NOTE FROM THE EDITOR
What do you know about how CIA propaganda works and gets into the media – worldwide which manages to shape public opinion? It is explained in the following article by investigative reporter James Corbett. – Marvin Ramírez.
by James Corbett
Viewers of my recent #PropagandaWatch episode on The CIA’s Global Propaganda Network will know all about the interesting 1977 article from the good ol’ New York Times, “Worldwide Propaganda Network Built by the CIA.”
If you haven’t watched my video yet, you should definitely do so. And then you should go read that New York Times article for yourself. (But read it at this link to avoid giving the Old Grey Presstitute your click.)
When you do read the article, you’ll see that it is an obvious limited hangout—that is, the deliberate revelation of some information in order to prevent the discovery of other, more important information. This observation tells us two things:
- That there is novel and compelling information about the CIA’s covert propaganda programs contained in the article; and
- that that novel and compelling information is not the whole story.
In order to understand the hangout the Times is attempting here, we first have to examine the article itself and the information that the article does contain.
The report concerns the so-called “Mighty Wurlitzer,” the propaganda network of “800 news and public information organizations and individuals,” including “newspapers, news services, magazines, publishing houses, broadcasting stations and other entities” that the CIA either owned outright or exerted editorial control over.
That the article is indeed a limited hangout is evident right from the start. Within the first few paragraphs of this extensive investigation, the author is quick to reassure readers that the incredibly vast, incredibly powerful CIA propaganda network that he is documenting was never actually used to forward propaganda.
“Although the C.I.A. has employed dozens of American journalists working abroad, a three-month inquiry by a team of reporters and researchers for The New York Times has determined that, with a few notable exceptions, they were not used by the agency to further its world-wide propaganda campaign.”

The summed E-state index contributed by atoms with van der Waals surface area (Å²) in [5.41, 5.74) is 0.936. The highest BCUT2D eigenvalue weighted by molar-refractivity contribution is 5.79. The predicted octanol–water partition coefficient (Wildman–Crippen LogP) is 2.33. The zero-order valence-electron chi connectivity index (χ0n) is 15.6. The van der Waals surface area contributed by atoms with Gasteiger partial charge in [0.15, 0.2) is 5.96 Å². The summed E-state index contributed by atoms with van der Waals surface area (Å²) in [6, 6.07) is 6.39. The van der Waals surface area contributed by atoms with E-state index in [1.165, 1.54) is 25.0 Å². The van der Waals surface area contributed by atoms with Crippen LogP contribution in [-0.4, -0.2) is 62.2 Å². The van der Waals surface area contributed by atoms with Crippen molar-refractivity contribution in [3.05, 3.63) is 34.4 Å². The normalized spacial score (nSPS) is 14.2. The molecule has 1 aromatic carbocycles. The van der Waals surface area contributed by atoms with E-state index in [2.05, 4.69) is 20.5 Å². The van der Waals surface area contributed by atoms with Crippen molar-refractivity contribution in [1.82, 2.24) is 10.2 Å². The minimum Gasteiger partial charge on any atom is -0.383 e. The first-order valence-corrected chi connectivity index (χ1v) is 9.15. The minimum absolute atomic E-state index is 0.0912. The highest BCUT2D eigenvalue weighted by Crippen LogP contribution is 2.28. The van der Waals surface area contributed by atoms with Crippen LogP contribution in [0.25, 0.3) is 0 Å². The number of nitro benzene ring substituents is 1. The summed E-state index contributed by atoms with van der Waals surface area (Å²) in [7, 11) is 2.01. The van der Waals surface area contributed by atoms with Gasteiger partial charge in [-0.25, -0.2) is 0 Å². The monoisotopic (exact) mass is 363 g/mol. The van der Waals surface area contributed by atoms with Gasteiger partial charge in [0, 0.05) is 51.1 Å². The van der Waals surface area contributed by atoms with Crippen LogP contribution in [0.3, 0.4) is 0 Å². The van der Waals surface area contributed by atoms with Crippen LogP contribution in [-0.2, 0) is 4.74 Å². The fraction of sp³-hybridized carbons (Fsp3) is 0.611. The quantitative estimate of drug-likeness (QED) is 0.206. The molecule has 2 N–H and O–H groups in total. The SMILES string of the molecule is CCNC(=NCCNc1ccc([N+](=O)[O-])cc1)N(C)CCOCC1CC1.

This claim is not just disingenuous, it’s downright ridiculous. Indeed, the remainder of the article serves as one giant rebuke of that preposterous lie. But only a tiny percentage of the population makes it more than a few paragraphs into a story, so placing such a claim up front makes sure to placate the majority of readers and convince them that this propaganda network must not be so bad after all.
The report then goes on to detail a number of media entities that the CIA owned or controlled during the period in question (primarily the 1950s and ’60s), including:
- Radio stations like Radio Free Europe, Radio Liberty, Radio Free Asia and Free Cuba Radio;
- Newspapers like The Rome Daily American, The Okinawa Morning Star, The Manila Times, The Bangkok World and The Tokyo Evening News;
- Magazines and journals like Quest, East Europe and Paris Match.
- Book publishers like Allied Pacific Printing in India and the Asia Research Centre in Hong Kong.
Perhaps more important to the CIA than its control over these media organs, however, were the journalists and editors who were willing to aid the agency in publishing its propaganda. Some were on the CIA payroll directly, others worked on contract. Names dropped in the article range from the familiar—like Tom Braden and William F. Buckley, Jr.—to the long-forgotten. Readers are left with the impression that the agency’s propaganda efforts were (emphasis on past tense) more extensive and far-reaching than anyone had imagined to that point.
The article must have been a bombshell for the relatively information-deprived New York Times readers of 1977. Given how difficult it was to discover any reliable information about the CIA and its operations in that pre-internet era, finding such a treasure trove of information in no less a publication than the USA’s “newspaper of record” must have been incredible.